Ekso Bionics Rings the NASDAQ Closing Bell

Ekso Bionics management and select others ring the NASDAQ closing bell in August 2016, via NASDAQ Stock Market Ceremonies
Ekso Bionics management and select others ring the NASDAQ closing bell in August 2016, via NASDAQ Stock Market Ceremonies

Ekso Bionics CEO Thomas Looby had the honor of ringing the August 30th NASDAQ closing bell. Tom was joined by nearly the entire management team, as well as many other employees and exoskeleton ambassadors. Ekso Bionics is not the first exoskeleton company to ring the NASDAQ bell. Nearly two years ago, ReWalk Robotics rang the opening bell in celebration of their successful IPO.

This was a long journey for Ekso Bionics, which became listed on the NASDAQ just three weeks ago: Ekso Bionics Now Trading on NASDAQ. While this is a great recognition, both Ekso Bionics and ReWalk Robotics have a long way to go before becoming financially successful. This week, three out of the four publicly traded wearable robotics companies are trading at or near their all-time lows. However, it is too easy to focus on only what still needs to be accomplished and forget about what has already been achieved!

It is easy to look at the exoskeleton industry as a near failure. None of the exo companies are turning a profit. There are still less than 1000 powered rehabilitation wearable robots in operation worldwide. In comparison, the US government is expecting 600,000 drones to take to the sky on its territory alone. But to focus on only what is yet to be achieved would be to ignore what has already been done. The entire exoskeleton industry is moving forward at an increasingly growing rate.

Compare how much things have changed since ReWalk Robotics rang the nasdaq bell in September 2014 vs. two years later when Ekso Bionics had the same honor:

  • In 2014 the overall population, investors and insurance companies had no idea what is an exoskeleton and how it is different from Iron Man or a Power Loader from the movie Aliens. Fast forward two years and the overall population still has no idea what is the difference between a real wearable robot and a science-fiction one. OK, maybe not the best example.
  • In 2014 only the US military was known for testing exoskeletons. In 2016, there are almost a dozen agencies and workgroups that are actively preparing for exoskeletons entering the realms of medicine and industry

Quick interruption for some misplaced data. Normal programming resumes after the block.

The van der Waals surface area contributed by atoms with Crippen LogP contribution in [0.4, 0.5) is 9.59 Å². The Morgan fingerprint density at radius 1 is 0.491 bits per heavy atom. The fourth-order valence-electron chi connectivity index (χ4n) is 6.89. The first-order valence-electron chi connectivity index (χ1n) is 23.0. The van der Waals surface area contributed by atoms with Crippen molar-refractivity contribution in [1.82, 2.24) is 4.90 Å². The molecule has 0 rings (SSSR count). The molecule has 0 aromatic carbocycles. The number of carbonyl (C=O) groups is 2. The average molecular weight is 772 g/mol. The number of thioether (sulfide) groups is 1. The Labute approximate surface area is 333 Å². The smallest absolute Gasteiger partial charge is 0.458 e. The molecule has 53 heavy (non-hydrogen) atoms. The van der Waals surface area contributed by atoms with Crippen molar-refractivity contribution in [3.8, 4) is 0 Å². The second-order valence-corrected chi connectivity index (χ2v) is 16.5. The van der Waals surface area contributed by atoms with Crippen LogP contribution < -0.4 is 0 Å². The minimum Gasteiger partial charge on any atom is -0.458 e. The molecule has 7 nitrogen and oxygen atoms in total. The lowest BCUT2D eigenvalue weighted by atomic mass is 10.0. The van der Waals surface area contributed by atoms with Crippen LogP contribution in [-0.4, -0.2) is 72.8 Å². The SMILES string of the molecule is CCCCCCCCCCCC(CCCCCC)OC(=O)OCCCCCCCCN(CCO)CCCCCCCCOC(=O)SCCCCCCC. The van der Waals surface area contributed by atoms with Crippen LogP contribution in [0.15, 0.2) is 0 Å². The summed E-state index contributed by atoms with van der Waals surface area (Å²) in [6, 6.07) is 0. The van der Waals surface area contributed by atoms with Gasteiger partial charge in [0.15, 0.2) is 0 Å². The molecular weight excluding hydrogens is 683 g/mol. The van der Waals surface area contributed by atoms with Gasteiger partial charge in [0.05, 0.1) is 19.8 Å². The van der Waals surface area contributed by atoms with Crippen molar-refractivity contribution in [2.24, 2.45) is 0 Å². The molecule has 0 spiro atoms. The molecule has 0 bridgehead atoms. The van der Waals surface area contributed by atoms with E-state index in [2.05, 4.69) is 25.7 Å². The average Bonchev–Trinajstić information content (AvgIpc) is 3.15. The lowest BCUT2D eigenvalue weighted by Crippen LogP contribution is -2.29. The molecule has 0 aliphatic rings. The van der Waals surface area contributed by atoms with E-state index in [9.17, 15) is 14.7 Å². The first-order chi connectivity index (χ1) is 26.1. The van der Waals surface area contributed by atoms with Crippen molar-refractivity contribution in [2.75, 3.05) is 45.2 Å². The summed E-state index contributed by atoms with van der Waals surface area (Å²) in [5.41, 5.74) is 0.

• Two years ago, there was only one dedicated wearable robotics event (WeRob2014). In 2016 there will be three.
  • In 2014 there weren’t enough news on the subject to fill a website. Two years later, it is impossible to keep up with the news in this industry without the support of a dedicated team.
  • Until recently, most exoskeleton projects were in early phases and were kept secret. Now companies and labs are becoming more open than ever and are sharing their projects with the rest of the world.
  • Before, hydraulic and servo motor actuation were kings. Now companies are exploring brushless motors, pneumatics, electrostatic forces and everything in between to power their suits. Many companies are forgoing power altogether for passive devices.
  • In 2014 insurance companies found the idea of granting a claim for an exoskeleton preposterous. Now they still balk at it, but more and more cases are being ruled in favor of the claimants.
  • Two years ago medical exoskeletons were beginning trials and studies. In 2016 the data from these studies has started trickling in. It is now not a question “if” medical robotics can be useful but who stands to benefit the most.
  • Think about when you first encountered exoskeleton technology. How much do you feel things have changed over the last two years? Surely you can add many more points to this list.
Ekso Bionics management and select others ring the NASDAQ closing bell in August 2016, via <a href=
NASDAQ Stock Market Ceremonies” width=”1024″ height=”683″ /> Ekso Bionics management rings the NASDAQ closing bell in August 2016, via NASDAQ Stock Market Ceremonies

There is still a long journey ahead for the exoskeleton industry before it reaches maturity. Much work remains to be done. But that shouldn’t take away from its achievements. Congratulations to the Ekso Bionics team! We hope that everyone that spends countless hours working for their passions can one day also be recognized.





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  • I think after Cybathlon we are going to see a spike in exoskeleton industry investments and a better understanding, publicly, of what the technology can do. Great start for these companies to.

    • I hope so too! The Cybathlon has done a phenomenal job so far differentiating science fiction from reality. It is positively moving the needle forward when it comes to understanding and publicity of the technology.

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